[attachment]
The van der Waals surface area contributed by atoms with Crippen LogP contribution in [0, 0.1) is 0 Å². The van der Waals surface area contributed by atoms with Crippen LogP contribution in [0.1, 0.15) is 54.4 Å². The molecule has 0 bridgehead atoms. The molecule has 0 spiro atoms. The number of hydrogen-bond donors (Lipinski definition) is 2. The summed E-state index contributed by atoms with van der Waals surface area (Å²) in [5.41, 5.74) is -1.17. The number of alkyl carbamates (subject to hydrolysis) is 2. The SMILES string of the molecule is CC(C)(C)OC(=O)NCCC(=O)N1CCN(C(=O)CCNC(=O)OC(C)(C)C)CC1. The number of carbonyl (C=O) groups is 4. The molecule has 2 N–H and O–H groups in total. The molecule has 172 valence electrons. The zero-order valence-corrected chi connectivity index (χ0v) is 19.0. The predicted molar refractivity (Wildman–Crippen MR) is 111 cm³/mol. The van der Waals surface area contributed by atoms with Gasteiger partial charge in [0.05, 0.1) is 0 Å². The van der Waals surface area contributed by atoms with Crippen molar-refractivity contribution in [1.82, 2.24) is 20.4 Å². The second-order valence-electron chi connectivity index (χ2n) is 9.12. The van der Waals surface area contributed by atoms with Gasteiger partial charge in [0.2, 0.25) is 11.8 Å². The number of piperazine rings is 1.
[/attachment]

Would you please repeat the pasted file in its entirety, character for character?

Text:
The van der Waals surface area contributed by atoms with Crippen LogP contribution in [0, 0.1) is 0 Å². The van der Waals surface area contributed by atoms with Crippen LogP contribution in [0.1, 0.15) is 54.4 Å². The molecule has 0 bridgehead atoms. The molecule has 0 spiro atoms. The number of hydrogen-bond donors (Lipinski definition) is 2. The summed E-state index contributed by atoms with van der Waals surface area (Å²) in [5.41, 5.74) is -1.17. The number of alkyl carbamates (subject to hydrolysis) is 2. The SMILES string of the molecule is CC(C)(C)OC(=O)NCCC(=O)N1CCN(C(=O)CCNC(=O)OC(C)(C)C)CC1. The number of carbonyl (C=O) groups is 4. The molecule has 2 N–H and O–H groups in total. The molecule has 172 valence electrons. The zero-order valence-corrected chi connectivity index (χ0v) is 19.0. The predicted molar refractivity (Wildman–Crippen MR) is 111 cm³/mol. The van der Waals surface area contributed by atoms with Gasteiger partial charge in [0.05, 0.1) is 0 Å². The van der Waals surface area contributed by atoms with Crippen molar-refractivity contribution in [1.82, 2.24) is 20.4 Å². The second-order valence-electron chi connectivity index (χ2n) is 9.12. The van der Waals surface area contributed by atoms with Gasteiger partial charge in [0.2, 0.25) is 11.8 Å². The number of piperazine rings is 1.